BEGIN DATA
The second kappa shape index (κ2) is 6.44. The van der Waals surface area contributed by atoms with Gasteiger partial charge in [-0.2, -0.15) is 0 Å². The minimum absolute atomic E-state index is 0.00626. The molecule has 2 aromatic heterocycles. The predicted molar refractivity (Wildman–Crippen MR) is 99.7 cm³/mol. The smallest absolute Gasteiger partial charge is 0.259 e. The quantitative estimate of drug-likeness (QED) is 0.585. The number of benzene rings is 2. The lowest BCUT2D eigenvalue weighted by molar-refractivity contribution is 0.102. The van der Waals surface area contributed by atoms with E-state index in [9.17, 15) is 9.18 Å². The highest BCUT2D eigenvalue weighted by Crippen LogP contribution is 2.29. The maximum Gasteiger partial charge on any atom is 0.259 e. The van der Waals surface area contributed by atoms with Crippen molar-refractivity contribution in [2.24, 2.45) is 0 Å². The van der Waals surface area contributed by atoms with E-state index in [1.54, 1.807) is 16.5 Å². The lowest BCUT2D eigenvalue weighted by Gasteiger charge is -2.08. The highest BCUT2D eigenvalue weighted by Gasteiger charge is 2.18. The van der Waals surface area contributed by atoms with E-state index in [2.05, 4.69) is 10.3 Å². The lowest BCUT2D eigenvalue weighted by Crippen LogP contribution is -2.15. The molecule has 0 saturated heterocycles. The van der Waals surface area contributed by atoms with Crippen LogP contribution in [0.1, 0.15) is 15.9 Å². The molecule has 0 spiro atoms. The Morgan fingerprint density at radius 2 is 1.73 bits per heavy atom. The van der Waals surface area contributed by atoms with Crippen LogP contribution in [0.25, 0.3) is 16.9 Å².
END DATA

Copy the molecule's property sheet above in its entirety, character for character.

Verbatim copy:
The second kappa shape index (κ2) is 6.44. The van der Waals surface area contributed by atoms with Gasteiger partial charge in [-0.2, -0.15) is 0 Å². The minimum absolute atomic E-state index is 0.00626. The molecule has 2 aromatic heterocycles. The predicted molar refractivity (Wildman–Crippen MR) is 99.7 cm³/mol. The smallest absolute Gasteiger partial charge is 0.259 e. The quantitative estimate of drug-likeness (QED) is 0.585. The number of benzene rings is 2. The lowest BCUT2D eigenvalue weighted by molar-refractivity contribution is 0.102. The van der Waals surface area contributed by atoms with E-state index in [9.17, 15) is 9.18 Å². The highest BCUT2D eigenvalue weighted by Crippen LogP contribution is 2.29. The maximum Gasteiger partial charge on any atom is 0.259 e. The van der Waals surface area contributed by atoms with Crippen molar-refractivity contribution in [2.24, 2.45) is 0 Å². The van der Waals surface area contributed by atoms with E-state index in [1.54, 1.807) is 16.5 Å². The lowest BCUT2D eigenvalue weighted by Gasteiger charge is -2.08. The highest BCUT2D eigenvalue weighted by Gasteiger charge is 2.18. The van der Waals surface area contributed by atoms with E-state index in [2.05, 4.69) is 10.3 Å². The lowest BCUT2D eigenvalue weighted by Crippen LogP contribution is -2.15. The molecule has 0 saturated heterocycles. The van der Waals surface area contributed by atoms with Crippen LogP contribution in [0.1, 0.15) is 15.9 Å². The molecule has 0 spiro atoms. The Morgan fingerprint density at radius 2 is 1.73 bits per heavy atom. The van der Waals surface area contributed by atoms with Crippen LogP contribution in [0.25, 0.3) is 16.9 Å².